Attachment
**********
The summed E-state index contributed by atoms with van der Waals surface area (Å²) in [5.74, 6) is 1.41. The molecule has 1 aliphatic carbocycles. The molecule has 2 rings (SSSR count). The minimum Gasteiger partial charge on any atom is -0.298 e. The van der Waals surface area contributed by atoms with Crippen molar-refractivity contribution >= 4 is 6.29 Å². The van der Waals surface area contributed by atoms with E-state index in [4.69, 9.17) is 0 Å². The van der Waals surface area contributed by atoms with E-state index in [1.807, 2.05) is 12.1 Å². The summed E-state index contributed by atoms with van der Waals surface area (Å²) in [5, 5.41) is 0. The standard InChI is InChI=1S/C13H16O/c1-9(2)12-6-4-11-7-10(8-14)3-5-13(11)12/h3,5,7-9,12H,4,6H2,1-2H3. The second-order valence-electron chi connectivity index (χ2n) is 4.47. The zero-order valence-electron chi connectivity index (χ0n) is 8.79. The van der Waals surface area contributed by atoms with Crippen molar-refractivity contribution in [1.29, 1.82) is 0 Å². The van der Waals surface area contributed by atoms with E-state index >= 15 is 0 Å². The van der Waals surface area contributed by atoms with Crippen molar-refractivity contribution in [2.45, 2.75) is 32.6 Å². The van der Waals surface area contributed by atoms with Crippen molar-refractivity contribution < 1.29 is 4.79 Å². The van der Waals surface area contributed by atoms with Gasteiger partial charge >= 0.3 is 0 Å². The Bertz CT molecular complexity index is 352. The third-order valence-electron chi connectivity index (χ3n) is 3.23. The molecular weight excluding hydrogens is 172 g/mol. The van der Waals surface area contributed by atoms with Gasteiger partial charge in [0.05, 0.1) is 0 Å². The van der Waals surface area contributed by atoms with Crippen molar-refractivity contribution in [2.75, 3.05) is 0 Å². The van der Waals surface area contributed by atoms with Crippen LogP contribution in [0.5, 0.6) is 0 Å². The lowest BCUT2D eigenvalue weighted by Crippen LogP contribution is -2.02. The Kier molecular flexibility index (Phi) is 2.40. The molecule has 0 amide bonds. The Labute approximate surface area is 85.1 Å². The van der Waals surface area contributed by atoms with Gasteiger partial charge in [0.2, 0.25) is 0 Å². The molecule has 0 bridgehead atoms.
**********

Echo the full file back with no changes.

The summed E-state index contributed by atoms with van der Waals surface area (Å²) in [5.74, 6) is 1.41. The molecule has 1 aliphatic carbocycles. The molecule has 2 rings (SSSR count). The minimum Gasteiger partial charge on any atom is -0.298 e. The van der Waals surface area contributed by atoms with Crippen molar-refractivity contribution >= 4 is 6.29 Å². The van der Waals surface area contributed by atoms with E-state index in [4.69, 9.17) is 0 Å². The van der Waals surface area contributed by atoms with E-state index in [1.807, 2.05) is 12.1 Å². The summed E-state index contributed by atoms with van der Waals surface area (Å²) in [5, 5.41) is 0. The standard InChI is InChI=1S/C13H16O/c1-9(2)12-6-4-11-7-10(8-14)3-5-13(11)12/h3,5,7-9,12H,4,6H2,1-2H3. The second-order valence-electron chi connectivity index (χ2n) is 4.47. The zero-order valence-electron chi connectivity index (χ0n) is 8.79. The van der Waals surface area contributed by atoms with Crippen molar-refractivity contribution in [1.29, 1.82) is 0 Å². The van der Waals surface area contributed by atoms with E-state index >= 15 is 0 Å². The van der Waals surface area contributed by atoms with Crippen molar-refractivity contribution in [2.45, 2.75) is 32.6 Å². The van der Waals surface area contributed by atoms with Crippen molar-refractivity contribution < 1.29 is 4.79 Å². The van der Waals surface area contributed by atoms with Gasteiger partial charge >= 0.3 is 0 Å². The Bertz CT molecular complexity index is 352. The third-order valence-electron chi connectivity index (χ3n) is 3.23. The molecular weight excluding hydrogens is 172 g/mol. The van der Waals surface area contributed by atoms with Gasteiger partial charge in [0.05, 0.1) is 0 Å². The van der Waals surface area contributed by atoms with Crippen molar-refractivity contribution in [2.75, 3.05) is 0 Å². The van der Waals surface area contributed by atoms with Crippen LogP contribution in [0.5, 0.6) is 0 Å². The lowest BCUT2D eigenvalue weighted by Crippen LogP contribution is -2.02. The Kier molecular flexibility index (Phi) is 2.40. The molecule has 0 amide bonds. The Labute approximate surface area is 85.1 Å². The van der Waals surface area contributed by atoms with Gasteiger partial charge in [0.2, 0.25) is 0 Å². The molecule has 0 bridgehead atoms.